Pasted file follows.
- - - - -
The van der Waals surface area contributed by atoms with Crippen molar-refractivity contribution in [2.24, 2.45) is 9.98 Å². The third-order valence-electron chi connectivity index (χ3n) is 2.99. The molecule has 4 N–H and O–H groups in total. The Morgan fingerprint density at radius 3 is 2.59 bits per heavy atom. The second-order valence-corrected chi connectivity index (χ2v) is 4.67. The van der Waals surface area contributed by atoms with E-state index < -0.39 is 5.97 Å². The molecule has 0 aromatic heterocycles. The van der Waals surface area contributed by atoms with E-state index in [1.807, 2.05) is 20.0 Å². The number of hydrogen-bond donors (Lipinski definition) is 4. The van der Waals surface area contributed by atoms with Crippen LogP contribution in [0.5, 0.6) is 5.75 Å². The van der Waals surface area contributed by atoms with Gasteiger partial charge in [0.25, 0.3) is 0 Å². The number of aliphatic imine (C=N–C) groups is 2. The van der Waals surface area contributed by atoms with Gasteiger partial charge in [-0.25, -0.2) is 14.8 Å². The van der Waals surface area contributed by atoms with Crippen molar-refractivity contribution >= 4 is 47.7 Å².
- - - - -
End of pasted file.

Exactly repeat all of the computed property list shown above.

The van der Waals surface area contributed by atoms with Crippen molar-refractivity contribution in [2.24, 2.45) is 9.98 Å². The third-order valence-electron chi connectivity index (χ3n) is 2.99. The molecule has 4 N–H and O–H groups in total. The Morgan fingerprint density at radius 3 is 2.59 bits per heavy atom. The second-order valence-corrected chi connectivity index (χ2v) is 4.67. The van der Waals surface area contributed by atoms with E-state index < -0.39 is 5.97 Å². The molecule has 0 aromatic heterocycles. The van der Waals surface area contributed by atoms with E-state index in [1.807, 2.05) is 20.0 Å². The number of hydrogen-bond donors (Lipinski definition) is 4. The van der Waals surface area contributed by atoms with Crippen LogP contribution in [0.5, 0.6) is 5.75 Å². The van der Waals surface area contributed by atoms with Gasteiger partial charge in [0.25, 0.3) is 0 Å². The number of aliphatic imine (C=N–C) groups is 2. The van der Waals surface area contributed by atoms with Gasteiger partial charge in [-0.25, -0.2) is 14.8 Å². The van der Waals surface area contributed by atoms with Crippen molar-refractivity contribution >= 4 is 47.7 Å².